BY John Keller
QUANTICO MARINE BASE, Va.-U.S. Marine Corps leaders are asking Kollsman Inc., an Elbit Systems of America company in Merrimack, N.H., to design and build a pocket-size laser target designator and marker to enable Marines in the field to designate targets for laser-guided bombs, missiles, and other munitions.
The Marine Corps System Command at Quantico Marine Base, Va., awarded Kollsman a $9.6 million contract to build the Joint Terminal Attack Controller Laser Target Designator (JTAC LTD) to meet an urgent universal need, Marine Corps officials say. The JTAC LTD is a lightweight, battery-powered laser target designator and marker small enough to fit in a Marine Corps infantryman's flak jacket pocket.
|U.S. Marines soon may have pocket-size devices for guiding laser-guided bombs, such as the one shown above being dropped from a U.S. F-15 fighter bomber.|
The system, which capitalizes on some of the latest advances in laser generation and battery power technologies, enables Marines to provide precision terminal guidance for laser-guided missiles, bombs, and other munitions that are homing in on enemy targets.
The contract calls for Kollsman engineers to build three first article units, 150 production units of the JTAC LTD, as well as spares and training. The JTAC LTD gives Marines fighting on foot a laser-guided weapons designation and marking capability that can be worn in modular lightweight load-carrying equipment (MOLLE) pouches on flak jackets, or carried in cargo pockets.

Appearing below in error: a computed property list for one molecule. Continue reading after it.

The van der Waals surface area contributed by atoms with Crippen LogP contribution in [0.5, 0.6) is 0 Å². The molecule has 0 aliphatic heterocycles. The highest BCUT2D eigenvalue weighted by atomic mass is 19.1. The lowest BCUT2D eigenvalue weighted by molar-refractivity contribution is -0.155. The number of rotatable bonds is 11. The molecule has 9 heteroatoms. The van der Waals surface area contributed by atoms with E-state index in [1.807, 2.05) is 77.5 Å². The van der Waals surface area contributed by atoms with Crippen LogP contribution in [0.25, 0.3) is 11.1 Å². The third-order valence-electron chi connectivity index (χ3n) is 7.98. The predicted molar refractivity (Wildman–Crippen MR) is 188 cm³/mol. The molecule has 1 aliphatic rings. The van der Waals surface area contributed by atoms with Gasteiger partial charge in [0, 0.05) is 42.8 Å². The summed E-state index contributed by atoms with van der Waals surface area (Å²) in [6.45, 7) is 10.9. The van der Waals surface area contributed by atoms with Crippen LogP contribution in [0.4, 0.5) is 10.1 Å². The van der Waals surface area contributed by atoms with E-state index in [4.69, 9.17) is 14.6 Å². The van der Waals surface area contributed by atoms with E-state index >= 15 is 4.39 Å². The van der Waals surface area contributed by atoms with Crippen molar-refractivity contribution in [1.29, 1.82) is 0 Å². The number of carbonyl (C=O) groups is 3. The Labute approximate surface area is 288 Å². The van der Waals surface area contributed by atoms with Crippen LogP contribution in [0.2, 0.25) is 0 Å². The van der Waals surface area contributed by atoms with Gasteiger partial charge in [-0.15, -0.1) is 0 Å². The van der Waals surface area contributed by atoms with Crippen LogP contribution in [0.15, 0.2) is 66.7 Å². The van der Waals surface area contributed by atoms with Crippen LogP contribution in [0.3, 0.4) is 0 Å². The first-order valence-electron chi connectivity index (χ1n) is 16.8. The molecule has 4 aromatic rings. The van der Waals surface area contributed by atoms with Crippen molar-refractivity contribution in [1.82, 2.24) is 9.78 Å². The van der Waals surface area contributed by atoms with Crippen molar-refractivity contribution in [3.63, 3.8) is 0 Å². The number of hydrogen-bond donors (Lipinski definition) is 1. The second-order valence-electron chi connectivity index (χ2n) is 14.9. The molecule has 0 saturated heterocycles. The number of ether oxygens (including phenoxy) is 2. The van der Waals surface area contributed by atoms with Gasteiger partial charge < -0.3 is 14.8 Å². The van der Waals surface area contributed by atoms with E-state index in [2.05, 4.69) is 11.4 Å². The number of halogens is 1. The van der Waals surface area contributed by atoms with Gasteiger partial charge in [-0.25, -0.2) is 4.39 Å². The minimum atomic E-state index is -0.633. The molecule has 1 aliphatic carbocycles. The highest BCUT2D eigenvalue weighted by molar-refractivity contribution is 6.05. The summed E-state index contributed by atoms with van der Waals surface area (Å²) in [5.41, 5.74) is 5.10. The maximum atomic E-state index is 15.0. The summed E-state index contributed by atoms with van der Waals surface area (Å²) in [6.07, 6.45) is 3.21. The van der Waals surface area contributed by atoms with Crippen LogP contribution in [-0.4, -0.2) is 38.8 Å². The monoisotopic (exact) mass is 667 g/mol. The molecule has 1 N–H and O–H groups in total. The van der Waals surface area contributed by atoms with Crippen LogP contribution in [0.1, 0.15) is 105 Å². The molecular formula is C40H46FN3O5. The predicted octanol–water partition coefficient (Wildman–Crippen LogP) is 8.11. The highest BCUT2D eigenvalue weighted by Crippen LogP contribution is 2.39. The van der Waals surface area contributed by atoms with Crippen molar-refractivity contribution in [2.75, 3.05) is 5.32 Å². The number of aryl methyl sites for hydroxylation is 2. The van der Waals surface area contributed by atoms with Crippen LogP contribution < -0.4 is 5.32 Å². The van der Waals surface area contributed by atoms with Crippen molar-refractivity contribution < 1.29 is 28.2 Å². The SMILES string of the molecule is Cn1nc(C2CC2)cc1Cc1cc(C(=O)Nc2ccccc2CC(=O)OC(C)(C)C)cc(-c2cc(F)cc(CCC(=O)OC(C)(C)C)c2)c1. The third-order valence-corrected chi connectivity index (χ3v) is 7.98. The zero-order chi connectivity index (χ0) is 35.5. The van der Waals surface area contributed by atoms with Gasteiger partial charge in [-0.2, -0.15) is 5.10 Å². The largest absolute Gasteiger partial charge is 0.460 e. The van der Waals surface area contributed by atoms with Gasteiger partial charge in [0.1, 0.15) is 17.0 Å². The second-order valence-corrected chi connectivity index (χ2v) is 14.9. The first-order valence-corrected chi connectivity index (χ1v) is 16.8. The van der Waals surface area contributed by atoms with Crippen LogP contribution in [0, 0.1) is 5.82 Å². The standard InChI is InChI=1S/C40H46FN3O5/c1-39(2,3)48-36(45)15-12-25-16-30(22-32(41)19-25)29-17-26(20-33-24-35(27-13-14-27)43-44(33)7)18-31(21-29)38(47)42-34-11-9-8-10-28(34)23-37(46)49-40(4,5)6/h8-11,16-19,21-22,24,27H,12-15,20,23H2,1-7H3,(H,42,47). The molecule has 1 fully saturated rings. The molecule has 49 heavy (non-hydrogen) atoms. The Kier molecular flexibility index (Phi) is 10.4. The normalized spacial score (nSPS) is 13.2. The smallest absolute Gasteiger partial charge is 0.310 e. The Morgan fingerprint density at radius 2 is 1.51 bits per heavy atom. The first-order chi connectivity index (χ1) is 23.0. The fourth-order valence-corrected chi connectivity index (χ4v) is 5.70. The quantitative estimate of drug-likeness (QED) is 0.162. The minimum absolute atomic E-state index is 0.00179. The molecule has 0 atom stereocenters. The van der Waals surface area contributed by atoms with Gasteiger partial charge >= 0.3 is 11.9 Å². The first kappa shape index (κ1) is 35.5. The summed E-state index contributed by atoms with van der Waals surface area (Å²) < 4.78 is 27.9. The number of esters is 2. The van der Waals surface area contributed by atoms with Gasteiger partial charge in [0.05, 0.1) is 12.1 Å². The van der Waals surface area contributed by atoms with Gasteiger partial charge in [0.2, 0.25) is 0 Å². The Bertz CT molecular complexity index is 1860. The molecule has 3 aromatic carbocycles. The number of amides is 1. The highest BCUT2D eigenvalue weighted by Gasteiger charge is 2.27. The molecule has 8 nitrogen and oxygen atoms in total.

The JTAC LTD marks targets for laser handoff to laser spot trackers (LSTs), and to designate targets by providing terminal guidance to U.S. and NATO laser-guided weapons. It emits a 1,064-nanometer laser to provide terminal guidance to laser-guided munitions, as well as an 810-to-870-nanometer laser that acts as an infrared pointer.
The unit is rugged enough for all modes of air, land, and sea transport, and can be carried by Marines during parachute, swimming, and underwater operations. The Marine Corps JTAC LTD is not intended to replace full-power laser target designators like the AN/PEQ-17 portable lightweight designator rangefinder (PLDR).
Kollsman will do the work on this contract in Merrimack, N.H. Work should be finished by March 2016.
DRS to provide electro-optical components for Army Raytheon LRAS3
Intelligence, surveillance, and reconnaissance (ISR) systems integrators at the Raytheon Co. Network Centric Systems segment in McKinney, Texas, needed military electro-optical subassemblies for the U.S. Army Long Range Advanced Scout Surveillance System (LRAS3).
They found their solution from the DRS Reconnaissance, Surveillance & Target Acquisition (RSTA) Technologies group in Melbourne, Fla. Raytheon Network Centric Systems awarded DRS RSTA a $20.3 million order for integrated optical benches, telescope/afocals, vehicle-mounted yokes, stovepipes, and other components of the LRAS3, an infrared sensor system that helps Army combat vehicle crews detect, recognize, identify, and pinpoint targets at long ranges. Typical users of the Raytheon LRAS3 surveillance and reconnaissance system are Army scouts operating Stryker and Humvee combat vehicles looking for enemy positions and activities while remaining outside the ranges of enemy weapons.